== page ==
His bill requires motorcyclists to "maintain both wheels on the ground at all times."
He said he has seen the stunt riders and shakes his head at their bravado. Still, he said, the anti-wheelie law is not the answer. "I have never heard of a problem with people doing wheelies," he said. "I see it. I know it makes people mad. I know it is a stupid thing to do. But ultimately natural selection takes its course." Whether the law will be successfully challenged depends on the case, he said. "Legislation like this, on the first time around, it's not so difficult to take it down," he said. "But as the government fine-tunes it, ultimately they will get something that will stand." Michael Shepherd owns Bucks Down Racing in Oldsmar, which outfits and modifies racing motorcycles for road and track use. He said a lot of his customers are part of the sport bike crowd that is targeted by the legislation. "They are noticeably irate about this law that was passed," he said. "They're aware of it, big time."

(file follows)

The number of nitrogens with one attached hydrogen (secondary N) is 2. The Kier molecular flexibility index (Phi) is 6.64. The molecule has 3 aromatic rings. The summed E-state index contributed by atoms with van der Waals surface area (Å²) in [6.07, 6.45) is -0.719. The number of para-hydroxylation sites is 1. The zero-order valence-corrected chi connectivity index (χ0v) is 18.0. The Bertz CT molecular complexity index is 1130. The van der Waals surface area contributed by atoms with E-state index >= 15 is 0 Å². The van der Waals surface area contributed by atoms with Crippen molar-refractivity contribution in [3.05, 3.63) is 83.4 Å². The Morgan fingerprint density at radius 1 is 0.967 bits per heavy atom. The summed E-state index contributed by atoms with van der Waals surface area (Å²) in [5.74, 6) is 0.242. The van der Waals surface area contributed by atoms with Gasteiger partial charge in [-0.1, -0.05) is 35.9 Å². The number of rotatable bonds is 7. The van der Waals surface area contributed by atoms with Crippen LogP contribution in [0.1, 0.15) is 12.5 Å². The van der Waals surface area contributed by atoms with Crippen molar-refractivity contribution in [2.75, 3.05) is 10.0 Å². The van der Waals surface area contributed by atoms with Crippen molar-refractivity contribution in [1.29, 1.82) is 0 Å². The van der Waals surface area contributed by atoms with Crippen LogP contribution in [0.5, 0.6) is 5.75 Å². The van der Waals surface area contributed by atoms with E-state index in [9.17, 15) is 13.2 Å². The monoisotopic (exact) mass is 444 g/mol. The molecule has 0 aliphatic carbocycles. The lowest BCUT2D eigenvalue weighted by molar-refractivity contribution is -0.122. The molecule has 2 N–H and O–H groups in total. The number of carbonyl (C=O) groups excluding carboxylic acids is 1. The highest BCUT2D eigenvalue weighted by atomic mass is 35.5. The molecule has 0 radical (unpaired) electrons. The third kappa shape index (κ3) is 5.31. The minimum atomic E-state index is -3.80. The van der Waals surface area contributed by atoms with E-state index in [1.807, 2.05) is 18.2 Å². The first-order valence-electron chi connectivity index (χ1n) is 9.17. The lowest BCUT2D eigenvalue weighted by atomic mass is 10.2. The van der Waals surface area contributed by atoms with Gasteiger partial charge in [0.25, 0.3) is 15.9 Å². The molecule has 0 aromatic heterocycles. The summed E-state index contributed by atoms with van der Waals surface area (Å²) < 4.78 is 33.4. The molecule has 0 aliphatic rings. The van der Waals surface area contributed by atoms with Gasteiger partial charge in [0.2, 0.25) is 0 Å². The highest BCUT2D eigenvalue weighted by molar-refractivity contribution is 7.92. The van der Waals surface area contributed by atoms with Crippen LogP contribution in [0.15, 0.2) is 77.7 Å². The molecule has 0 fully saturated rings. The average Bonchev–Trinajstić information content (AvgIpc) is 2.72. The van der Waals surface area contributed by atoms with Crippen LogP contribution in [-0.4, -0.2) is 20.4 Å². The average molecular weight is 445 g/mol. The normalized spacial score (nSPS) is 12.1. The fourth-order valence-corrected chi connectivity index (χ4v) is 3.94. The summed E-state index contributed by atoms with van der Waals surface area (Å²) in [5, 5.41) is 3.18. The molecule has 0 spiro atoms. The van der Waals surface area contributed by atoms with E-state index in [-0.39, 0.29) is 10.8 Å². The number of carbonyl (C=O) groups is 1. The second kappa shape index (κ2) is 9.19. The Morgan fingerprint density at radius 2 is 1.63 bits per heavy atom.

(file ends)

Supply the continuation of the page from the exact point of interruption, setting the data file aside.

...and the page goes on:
But the group is young and not that organized and is not likely to mount any legal opposition to it.
"The kids who do that are going to do that anyway," he said. "They're just going to go out and post lookouts now." Many are "really talented individuals," he said, who may have futures in trick motorcycle riding.
He said that much of his business, though, is customizing motorcycles that race on tracks.
"We spend most of our life," he said, "trying to keep our front wheel on the ground."